This was the conclusion reached by Peter Backman, managing director of foodservice consultancy Horizons, at a briefing on Friday at London’s Barber-Surgeon’s Hall.
Backman told the audience of industry executives that the outlook for foodservice was at best one of limited growth, but more realistically one of no growth for the foreseeable future.
“The foodservice market is still in the doldrums, foodservice share of food spend has dipped below 30 per cent and although consumers are spending more money when they eat out they have cut down on the frequency of eating out occasions,” he said.
“This situation is likely to continue well into 2012 and beyond as the economic outlook is unlikely to improve, although I am confident this will start to grow in the longer term.
“Sales of food and beverage for out of home consumption have shown a rise since 2003 but that rise has now reached a plateau and if you take into account the impact of inflation, this represents a decline.”
However, economist Philip Shaw of Investec painted a slightly more upbeat picture. “This was a nasty recession as it was triggered by a banking collapse and therefore the recovery will tend to be more fragile,” he said. “I don’t think there is going to be a double dip recession in the UK, but more likely will be a period of slow growth over the next year or so after which the recovery will then gain more momentum.”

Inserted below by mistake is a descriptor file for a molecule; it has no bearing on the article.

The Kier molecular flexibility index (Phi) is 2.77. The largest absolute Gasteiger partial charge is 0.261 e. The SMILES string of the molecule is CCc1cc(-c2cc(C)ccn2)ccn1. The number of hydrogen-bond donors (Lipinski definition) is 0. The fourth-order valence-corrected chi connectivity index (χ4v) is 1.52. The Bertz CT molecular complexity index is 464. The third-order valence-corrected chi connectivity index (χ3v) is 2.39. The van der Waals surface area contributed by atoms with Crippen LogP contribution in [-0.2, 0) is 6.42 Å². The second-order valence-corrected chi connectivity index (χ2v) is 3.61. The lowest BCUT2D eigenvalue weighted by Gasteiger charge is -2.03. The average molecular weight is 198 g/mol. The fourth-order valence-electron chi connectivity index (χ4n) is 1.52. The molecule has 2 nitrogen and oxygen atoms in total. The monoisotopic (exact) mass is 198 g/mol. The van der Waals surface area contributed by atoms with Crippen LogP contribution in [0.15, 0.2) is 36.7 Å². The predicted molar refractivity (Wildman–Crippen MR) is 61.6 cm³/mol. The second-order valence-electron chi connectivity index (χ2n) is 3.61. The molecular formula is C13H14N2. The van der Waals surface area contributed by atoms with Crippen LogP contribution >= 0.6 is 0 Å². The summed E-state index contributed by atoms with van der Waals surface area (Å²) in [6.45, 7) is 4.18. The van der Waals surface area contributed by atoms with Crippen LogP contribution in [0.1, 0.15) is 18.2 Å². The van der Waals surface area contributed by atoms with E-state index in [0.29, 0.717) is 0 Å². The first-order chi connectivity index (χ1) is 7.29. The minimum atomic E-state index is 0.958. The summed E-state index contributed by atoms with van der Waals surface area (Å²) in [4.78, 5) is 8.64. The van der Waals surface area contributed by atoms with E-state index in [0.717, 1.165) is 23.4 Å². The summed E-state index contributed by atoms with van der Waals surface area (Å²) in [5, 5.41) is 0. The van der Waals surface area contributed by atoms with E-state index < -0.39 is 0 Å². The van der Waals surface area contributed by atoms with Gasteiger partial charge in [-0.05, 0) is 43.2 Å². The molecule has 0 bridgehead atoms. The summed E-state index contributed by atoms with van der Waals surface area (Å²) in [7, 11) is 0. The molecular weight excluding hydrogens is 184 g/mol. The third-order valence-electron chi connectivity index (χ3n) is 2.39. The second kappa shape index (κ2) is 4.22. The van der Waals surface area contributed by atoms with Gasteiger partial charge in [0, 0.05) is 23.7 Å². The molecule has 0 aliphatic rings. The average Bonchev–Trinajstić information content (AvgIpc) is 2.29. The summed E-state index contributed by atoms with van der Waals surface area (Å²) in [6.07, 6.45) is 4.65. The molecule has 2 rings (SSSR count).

Horizons’ director Backman later spoke how the high degree of innovation in the casual dining and quick service sectors were keeping customers eating out by providing new concepts and fresh menus.
“Despite the fact that foodservice sales overall have plateaued we are still seeing a high degree of innovation in the sector and this is helping to keep customers interested,” Backman said. “Most of the new concepts are quick service operations merging contemporary styling and healthy food with a fast, fun and young feel.
“It’s all about tailoring your offer to meet whatever your customer needs at whatever time of day.”